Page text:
Your editorial of November 11 makes a welcome call for the defence of tolerance in universities: yet, as it suggests, this will not be an easy argument to sustain. On the one hand, defence of tolerance entails secularism, something not always predominant in British higher education, against the claims of religious authority: recognition of freedom of belief needs to be balanced by a denial of the claims of any religion to dictate on social, or intellectual, matters.
On the other hand, the defence of secularism, and indeed of any general principles of tolerance, has been made more difficult by modish confusions about the validity of any such principles, and by indulgence towards particularisms rendered as community, identity and tradition.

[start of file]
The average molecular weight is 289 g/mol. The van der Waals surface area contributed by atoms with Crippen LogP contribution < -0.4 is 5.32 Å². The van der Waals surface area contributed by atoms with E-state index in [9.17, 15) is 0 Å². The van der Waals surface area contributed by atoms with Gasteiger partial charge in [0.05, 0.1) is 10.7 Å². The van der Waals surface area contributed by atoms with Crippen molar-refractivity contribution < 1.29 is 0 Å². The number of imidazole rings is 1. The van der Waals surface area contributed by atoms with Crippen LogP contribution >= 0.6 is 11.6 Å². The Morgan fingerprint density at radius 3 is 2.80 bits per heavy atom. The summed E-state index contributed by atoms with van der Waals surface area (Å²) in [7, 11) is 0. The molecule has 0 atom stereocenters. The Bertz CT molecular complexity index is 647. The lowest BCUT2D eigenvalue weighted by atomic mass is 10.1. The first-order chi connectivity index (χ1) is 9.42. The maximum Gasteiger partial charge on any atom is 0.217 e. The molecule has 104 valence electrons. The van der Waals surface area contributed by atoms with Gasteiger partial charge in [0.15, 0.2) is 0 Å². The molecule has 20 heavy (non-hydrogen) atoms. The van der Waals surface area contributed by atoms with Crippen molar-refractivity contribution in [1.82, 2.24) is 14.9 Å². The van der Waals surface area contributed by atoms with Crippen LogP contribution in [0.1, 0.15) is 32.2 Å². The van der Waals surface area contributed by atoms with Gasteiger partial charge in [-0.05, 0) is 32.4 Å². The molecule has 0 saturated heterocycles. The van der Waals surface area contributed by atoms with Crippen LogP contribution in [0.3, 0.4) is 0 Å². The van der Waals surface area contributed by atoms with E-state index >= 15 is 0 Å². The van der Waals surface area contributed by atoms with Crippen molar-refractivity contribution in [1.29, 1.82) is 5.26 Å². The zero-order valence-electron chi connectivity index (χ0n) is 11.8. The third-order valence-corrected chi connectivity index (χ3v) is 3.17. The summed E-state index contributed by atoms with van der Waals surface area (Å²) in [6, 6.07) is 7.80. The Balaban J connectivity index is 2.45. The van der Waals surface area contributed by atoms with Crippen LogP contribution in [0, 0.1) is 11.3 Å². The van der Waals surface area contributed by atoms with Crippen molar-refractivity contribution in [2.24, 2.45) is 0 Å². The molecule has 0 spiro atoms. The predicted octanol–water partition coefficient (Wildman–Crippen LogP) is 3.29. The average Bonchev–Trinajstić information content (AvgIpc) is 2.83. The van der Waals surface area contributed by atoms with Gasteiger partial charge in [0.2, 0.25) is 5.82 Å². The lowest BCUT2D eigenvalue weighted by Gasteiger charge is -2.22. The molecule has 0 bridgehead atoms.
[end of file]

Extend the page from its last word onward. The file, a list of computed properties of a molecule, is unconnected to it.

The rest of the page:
The greatest threat posed by the champions of particularism is to those supposedly "within" the groups concerned, not least women. Those who dissent, or offer a different interpretation of "identity" to that which is espoused by the more powerful, are silenced in the name of their alleged obligations to such a grouping. Some hard arguments lie ahead.
FRED HALLIDAY London School of Economics.